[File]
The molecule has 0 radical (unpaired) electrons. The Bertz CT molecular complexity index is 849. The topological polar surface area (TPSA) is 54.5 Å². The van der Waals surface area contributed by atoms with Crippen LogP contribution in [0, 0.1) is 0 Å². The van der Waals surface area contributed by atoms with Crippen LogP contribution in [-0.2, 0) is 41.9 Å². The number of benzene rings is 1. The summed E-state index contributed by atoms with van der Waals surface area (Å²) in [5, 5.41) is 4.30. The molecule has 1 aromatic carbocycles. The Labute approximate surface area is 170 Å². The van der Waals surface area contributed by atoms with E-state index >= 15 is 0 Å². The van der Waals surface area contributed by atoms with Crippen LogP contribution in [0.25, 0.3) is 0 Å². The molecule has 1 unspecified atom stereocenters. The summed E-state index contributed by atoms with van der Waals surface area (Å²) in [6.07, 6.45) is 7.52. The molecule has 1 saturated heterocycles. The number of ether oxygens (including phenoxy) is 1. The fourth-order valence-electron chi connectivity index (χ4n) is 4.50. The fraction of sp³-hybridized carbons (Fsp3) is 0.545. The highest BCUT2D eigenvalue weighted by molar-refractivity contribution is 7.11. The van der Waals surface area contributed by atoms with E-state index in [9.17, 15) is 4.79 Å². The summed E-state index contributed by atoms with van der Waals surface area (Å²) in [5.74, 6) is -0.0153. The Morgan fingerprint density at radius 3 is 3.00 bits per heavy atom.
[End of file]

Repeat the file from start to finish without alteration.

The molecule has 0 radical (unpaired) electrons. The Bertz CT molecular complexity index is 849. The topological polar surface area (TPSA) is 54.5 Å². The van der Waals surface area contributed by atoms with Crippen LogP contribution in [0, 0.1) is 0 Å². The van der Waals surface area contributed by atoms with Crippen LogP contribution in [-0.2, 0) is 41.9 Å². The number of benzene rings is 1. The summed E-state index contributed by atoms with van der Waals surface area (Å²) in [5, 5.41) is 4.30. The molecule has 1 aromatic carbocycles. The Labute approximate surface area is 170 Å². The van der Waals surface area contributed by atoms with E-state index >= 15 is 0 Å². The van der Waals surface area contributed by atoms with Crippen LogP contribution in [0.25, 0.3) is 0 Å². The molecule has 1 unspecified atom stereocenters. The summed E-state index contributed by atoms with van der Waals surface area (Å²) in [6.07, 6.45) is 7.52. The molecule has 1 saturated heterocycles. The number of ether oxygens (including phenoxy) is 1. The fourth-order valence-electron chi connectivity index (χ4n) is 4.50. The fraction of sp³-hybridized carbons (Fsp3) is 0.545. The highest BCUT2D eigenvalue weighted by molar-refractivity contribution is 7.11. The van der Waals surface area contributed by atoms with E-state index in [9.17, 15) is 4.79 Å². The summed E-state index contributed by atoms with van der Waals surface area (Å²) in [5.74, 6) is -0.0153. The Morgan fingerprint density at radius 3 is 3.00 bits per heavy atom.